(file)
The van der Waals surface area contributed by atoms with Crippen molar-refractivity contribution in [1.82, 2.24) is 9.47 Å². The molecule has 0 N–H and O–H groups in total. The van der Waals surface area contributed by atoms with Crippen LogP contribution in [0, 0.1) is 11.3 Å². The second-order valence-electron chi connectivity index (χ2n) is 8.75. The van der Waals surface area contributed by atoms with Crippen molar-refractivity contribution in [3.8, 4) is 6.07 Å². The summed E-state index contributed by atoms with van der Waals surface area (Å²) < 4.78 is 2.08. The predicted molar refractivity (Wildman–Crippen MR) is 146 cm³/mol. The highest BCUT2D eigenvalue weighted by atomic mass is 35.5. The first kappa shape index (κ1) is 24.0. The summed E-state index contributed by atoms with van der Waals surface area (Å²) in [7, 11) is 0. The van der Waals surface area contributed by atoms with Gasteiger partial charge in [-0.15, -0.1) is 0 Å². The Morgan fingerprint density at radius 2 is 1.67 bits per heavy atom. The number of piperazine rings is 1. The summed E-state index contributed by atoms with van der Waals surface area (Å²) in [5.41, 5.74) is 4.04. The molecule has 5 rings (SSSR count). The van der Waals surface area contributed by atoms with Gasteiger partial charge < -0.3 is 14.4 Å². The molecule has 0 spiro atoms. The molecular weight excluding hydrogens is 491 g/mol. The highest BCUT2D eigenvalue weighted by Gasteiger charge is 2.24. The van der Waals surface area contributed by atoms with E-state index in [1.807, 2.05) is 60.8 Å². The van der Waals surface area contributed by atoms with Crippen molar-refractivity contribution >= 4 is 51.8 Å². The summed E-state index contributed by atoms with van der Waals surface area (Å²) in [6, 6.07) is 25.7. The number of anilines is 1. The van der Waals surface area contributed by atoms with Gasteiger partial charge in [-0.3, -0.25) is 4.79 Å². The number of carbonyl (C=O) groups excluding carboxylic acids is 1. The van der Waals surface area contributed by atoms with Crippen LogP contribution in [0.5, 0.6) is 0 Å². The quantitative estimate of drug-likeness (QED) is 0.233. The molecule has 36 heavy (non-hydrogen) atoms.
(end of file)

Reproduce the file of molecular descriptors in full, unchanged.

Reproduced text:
The van der Waals surface area contributed by atoms with Crippen molar-refractivity contribution in [1.82, 2.24) is 9.47 Å². The molecule has 0 N–H and O–H groups in total. The van der Waals surface area contributed by atoms with Crippen LogP contribution in [0, 0.1) is 11.3 Å². The second-order valence-electron chi connectivity index (χ2n) is 8.75. The van der Waals surface area contributed by atoms with Crippen molar-refractivity contribution in [3.8, 4) is 6.07 Å². The summed E-state index contributed by atoms with van der Waals surface area (Å²) < 4.78 is 2.08. The predicted molar refractivity (Wildman–Crippen MR) is 146 cm³/mol. The highest BCUT2D eigenvalue weighted by atomic mass is 35.5. The first kappa shape index (κ1) is 24.0. The summed E-state index contributed by atoms with van der Waals surface area (Å²) in [7, 11) is 0. The van der Waals surface area contributed by atoms with Gasteiger partial charge in [-0.15, -0.1) is 0 Å². The Morgan fingerprint density at radius 2 is 1.67 bits per heavy atom. The number of piperazine rings is 1. The summed E-state index contributed by atoms with van der Waals surface area (Å²) in [5.41, 5.74) is 4.04. The molecule has 5 rings (SSSR count). The van der Waals surface area contributed by atoms with Gasteiger partial charge < -0.3 is 14.4 Å². The molecule has 0 spiro atoms. The molecular weight excluding hydrogens is 491 g/mol. The highest BCUT2D eigenvalue weighted by Gasteiger charge is 2.24. The van der Waals surface area contributed by atoms with E-state index in [1.807, 2.05) is 60.8 Å². The van der Waals surface area contributed by atoms with Crippen molar-refractivity contribution >= 4 is 51.8 Å². The summed E-state index contributed by atoms with van der Waals surface area (Å²) in [6, 6.07) is 25.7. The number of anilines is 1. The van der Waals surface area contributed by atoms with Gasteiger partial charge in [-0.3, -0.25) is 4.79 Å². The number of carbonyl (C=O) groups excluding carboxylic acids is 1. The van der Waals surface area contributed by atoms with Crippen LogP contribution in [0.5, 0.6) is 0 Å². The quantitative estimate of drug-likeness (QED) is 0.233. The molecule has 36 heavy (non-hydrogen) atoms.